Dickens, Dombey and Dad

When I first started writing this blog back in 2010, my Dad was concerned because he thought only perverts wrote on the internet. Now,  when the mood strikes him, he writes a post for me. To put on the internet. And no, he is not a pervert.
He is a Viking!
From time to time, something triggers in me an urge to express a reminiscence or opinion about life. I remember blog-guesting for Mrs Woog about “Nature letting you down slowly”, but I am now minded to address the beginning and early years of life. (As a legacy of growing old, my long term recollections and memories are far better that that of recent events).


In this instance, seeing all the grandchildren on the one day, which has happened twice in the last month, evokes in me the vision of the kaleidoscope of experiences which awaits them in life.


The experience was heightened by hosting the three Ryan grandchildren for a couple of days and wondering at their energy, savviness, grasp of technology, sophistication, and the apparent innocence reflected in them and the Woogettes.


When I was a young man I studied a Charles Dickens novel – Dombey and Son. Dombey, a merchant, “lived” in the 19th Century and was desperate for a son and heir, to “take his rightful place in the firm”.


Young Dombey eventually arrived, and Dickens conjured up in his writing the following scene of Dombey Senior observing the newly-born Dombey:


“Dombey sat in the corner of the darkened room in the great
arm-chair by the bedside, and Son lay tucked up warm in a little
basket bedstead, carefully disposed on a low settee immediately in
front of the fire and close to it, as if his constitution were
analogous to that of a muffin, and it was essential to toast him brown
while he was very new.

Dombey was about eight-and-forty years of age. Son about
eight-and-forty minutes. Dombey was rather bald, rather red, and
though a handsome well-made man, too stern and pompous in appearance, to be prepossessing. Son was very bald, and very red, and though (of course) an undeniably fine infant, somewhat crushed and spotty in his general effect, as yet.



On the brow of Dombey, Time and his brother Care had set some marks, as on a tree that was to come down in good time – remorseless twins they are for striding through their human forests, notching as they go – while the countenance of Son was crossed with a thousand little creases, which the same deceitful Time would take delight in smoothing out and wearing away with the flat part of his scythe, as a preparation of the surface for his deeper operations.”


The concept of a baby, often born wrinkled and red, having their wrinkles slowly  and laboriously smoothed out by Time, but only for the purpose of inflicting some more serious wrinkles and frowns in later life as a result of many cares, has always been for me a very powerful metaphor.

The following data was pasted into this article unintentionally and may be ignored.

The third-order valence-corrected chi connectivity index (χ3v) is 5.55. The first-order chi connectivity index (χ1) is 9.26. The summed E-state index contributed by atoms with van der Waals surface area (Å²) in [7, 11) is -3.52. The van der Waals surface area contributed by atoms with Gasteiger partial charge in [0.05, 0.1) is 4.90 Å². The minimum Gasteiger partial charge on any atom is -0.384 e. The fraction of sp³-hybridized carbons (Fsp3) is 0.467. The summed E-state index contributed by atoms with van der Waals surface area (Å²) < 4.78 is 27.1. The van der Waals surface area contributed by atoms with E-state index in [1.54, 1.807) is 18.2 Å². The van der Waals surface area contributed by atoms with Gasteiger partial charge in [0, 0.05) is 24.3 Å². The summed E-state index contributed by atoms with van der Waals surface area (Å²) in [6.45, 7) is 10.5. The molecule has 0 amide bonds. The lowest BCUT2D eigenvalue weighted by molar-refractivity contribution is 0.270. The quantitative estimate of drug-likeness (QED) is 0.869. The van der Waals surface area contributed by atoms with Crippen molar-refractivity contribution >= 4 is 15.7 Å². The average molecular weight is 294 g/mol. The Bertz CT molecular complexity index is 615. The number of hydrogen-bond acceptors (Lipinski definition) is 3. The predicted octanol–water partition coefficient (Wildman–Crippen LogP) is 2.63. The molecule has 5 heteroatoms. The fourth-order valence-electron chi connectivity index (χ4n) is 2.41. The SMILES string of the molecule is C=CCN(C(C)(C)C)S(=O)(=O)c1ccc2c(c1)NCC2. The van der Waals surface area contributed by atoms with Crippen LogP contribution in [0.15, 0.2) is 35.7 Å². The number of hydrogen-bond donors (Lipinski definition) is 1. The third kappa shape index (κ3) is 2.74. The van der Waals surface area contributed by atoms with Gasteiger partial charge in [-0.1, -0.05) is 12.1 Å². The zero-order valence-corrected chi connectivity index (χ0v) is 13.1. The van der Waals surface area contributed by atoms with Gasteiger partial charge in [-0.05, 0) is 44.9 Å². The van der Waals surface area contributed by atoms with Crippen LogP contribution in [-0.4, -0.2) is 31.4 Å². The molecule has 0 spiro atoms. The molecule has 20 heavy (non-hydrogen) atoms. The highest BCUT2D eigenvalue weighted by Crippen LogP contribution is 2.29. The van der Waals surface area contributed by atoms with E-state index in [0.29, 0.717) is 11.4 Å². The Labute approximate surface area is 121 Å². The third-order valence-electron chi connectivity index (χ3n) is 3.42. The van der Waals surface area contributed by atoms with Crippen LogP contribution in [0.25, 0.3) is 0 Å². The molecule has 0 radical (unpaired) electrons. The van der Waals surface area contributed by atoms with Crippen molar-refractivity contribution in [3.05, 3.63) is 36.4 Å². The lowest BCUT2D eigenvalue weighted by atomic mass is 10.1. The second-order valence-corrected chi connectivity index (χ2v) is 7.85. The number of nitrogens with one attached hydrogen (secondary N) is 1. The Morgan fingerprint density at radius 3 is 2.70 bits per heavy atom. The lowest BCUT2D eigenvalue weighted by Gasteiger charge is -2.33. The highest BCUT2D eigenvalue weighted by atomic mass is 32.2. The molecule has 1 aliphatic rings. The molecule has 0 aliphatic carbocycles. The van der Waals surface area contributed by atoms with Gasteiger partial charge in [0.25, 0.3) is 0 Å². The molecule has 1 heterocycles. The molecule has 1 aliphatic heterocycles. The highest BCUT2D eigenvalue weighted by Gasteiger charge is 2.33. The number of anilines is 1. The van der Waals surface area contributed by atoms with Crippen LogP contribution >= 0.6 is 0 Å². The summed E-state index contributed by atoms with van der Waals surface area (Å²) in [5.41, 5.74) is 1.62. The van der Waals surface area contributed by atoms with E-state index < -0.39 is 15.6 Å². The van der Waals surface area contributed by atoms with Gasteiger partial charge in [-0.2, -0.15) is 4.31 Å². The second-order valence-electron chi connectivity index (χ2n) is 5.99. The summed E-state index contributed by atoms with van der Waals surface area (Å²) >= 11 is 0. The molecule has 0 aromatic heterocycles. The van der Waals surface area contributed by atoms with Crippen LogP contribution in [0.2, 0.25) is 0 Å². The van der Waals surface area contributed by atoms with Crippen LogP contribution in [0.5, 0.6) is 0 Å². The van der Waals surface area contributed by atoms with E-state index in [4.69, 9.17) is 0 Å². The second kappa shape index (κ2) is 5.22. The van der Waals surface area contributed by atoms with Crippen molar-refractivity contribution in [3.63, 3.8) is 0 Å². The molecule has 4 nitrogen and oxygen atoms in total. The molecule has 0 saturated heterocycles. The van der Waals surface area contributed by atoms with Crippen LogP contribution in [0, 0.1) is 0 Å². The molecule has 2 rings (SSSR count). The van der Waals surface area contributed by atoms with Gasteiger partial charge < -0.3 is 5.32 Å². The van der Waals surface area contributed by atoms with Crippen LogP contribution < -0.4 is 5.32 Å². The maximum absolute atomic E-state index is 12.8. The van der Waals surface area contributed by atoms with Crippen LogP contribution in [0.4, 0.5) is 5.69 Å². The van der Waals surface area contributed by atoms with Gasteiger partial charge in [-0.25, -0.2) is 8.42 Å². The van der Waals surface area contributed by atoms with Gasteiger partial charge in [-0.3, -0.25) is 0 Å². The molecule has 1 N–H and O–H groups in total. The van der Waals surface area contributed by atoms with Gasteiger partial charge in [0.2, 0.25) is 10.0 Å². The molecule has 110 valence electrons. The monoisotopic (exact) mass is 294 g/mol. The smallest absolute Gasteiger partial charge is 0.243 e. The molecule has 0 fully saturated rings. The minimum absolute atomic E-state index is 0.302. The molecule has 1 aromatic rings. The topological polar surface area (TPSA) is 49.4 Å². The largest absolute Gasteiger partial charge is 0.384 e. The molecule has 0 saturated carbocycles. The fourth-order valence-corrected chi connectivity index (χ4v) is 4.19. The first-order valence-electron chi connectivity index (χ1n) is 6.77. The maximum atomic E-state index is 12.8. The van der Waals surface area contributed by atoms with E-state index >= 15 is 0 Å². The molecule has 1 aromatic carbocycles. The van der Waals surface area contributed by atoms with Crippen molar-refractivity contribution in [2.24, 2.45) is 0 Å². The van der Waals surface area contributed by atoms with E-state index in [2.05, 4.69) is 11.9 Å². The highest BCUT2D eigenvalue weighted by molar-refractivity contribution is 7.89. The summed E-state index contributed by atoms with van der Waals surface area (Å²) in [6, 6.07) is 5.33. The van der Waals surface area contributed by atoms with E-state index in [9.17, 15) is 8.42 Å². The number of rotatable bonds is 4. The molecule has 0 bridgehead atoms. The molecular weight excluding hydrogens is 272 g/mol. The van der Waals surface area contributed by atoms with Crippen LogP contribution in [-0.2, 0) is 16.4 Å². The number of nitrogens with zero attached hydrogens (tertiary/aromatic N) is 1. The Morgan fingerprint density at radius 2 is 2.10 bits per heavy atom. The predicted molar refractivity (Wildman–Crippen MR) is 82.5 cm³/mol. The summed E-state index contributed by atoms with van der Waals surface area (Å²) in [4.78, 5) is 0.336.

And so I express admiration for the parents and grandparents who are daily bewitched by Mrs Woog, her fellow bloggers, and their “perceptions of the mundane”. I think the daily exchange of views, predominantly about children, must be of immense help to you all.

Guiding your children around the pitfalls daily before them is a responsibility of epic proportions. Behaviour, diet, company, road rules, pool dangers, language, and the other entire daily bevy of experiences and often dangerous situations which confronts parents and their children every day is truly formidable and capable of testing the patience of a Saint.


The world wide web, smart phones and emails further stretch the limits to which parents have to go to properly monitor and protect their children.


As for you grandparents out there, if you are like me you probably try too hard to please the kids when you are lucky enough to have them with you. I have come to the conclusion that kids are simplex and not complex.


I am not referring to their level of intelligence but to the fact that their pleasures seem inevitably to come from much different sources than those of adults.  Certainly my grandchildren are presently showing no inclination towards Carlton Draught, racehorses and English Premier League.


I can certainly learn from them. For one thing, I have learned to keep my mouth shut and listen to them. The rewards are great.


So let’s hope that the wrinkles and creases of countenance promised by “Time and his brother Care” are minimised in your own children and grandchildren by your help to them to avoid the daily pitfalls of life.


Some random thoughts by a fairly wrinkled Dad of Mrs Woog,
partly preserved by Nivea products.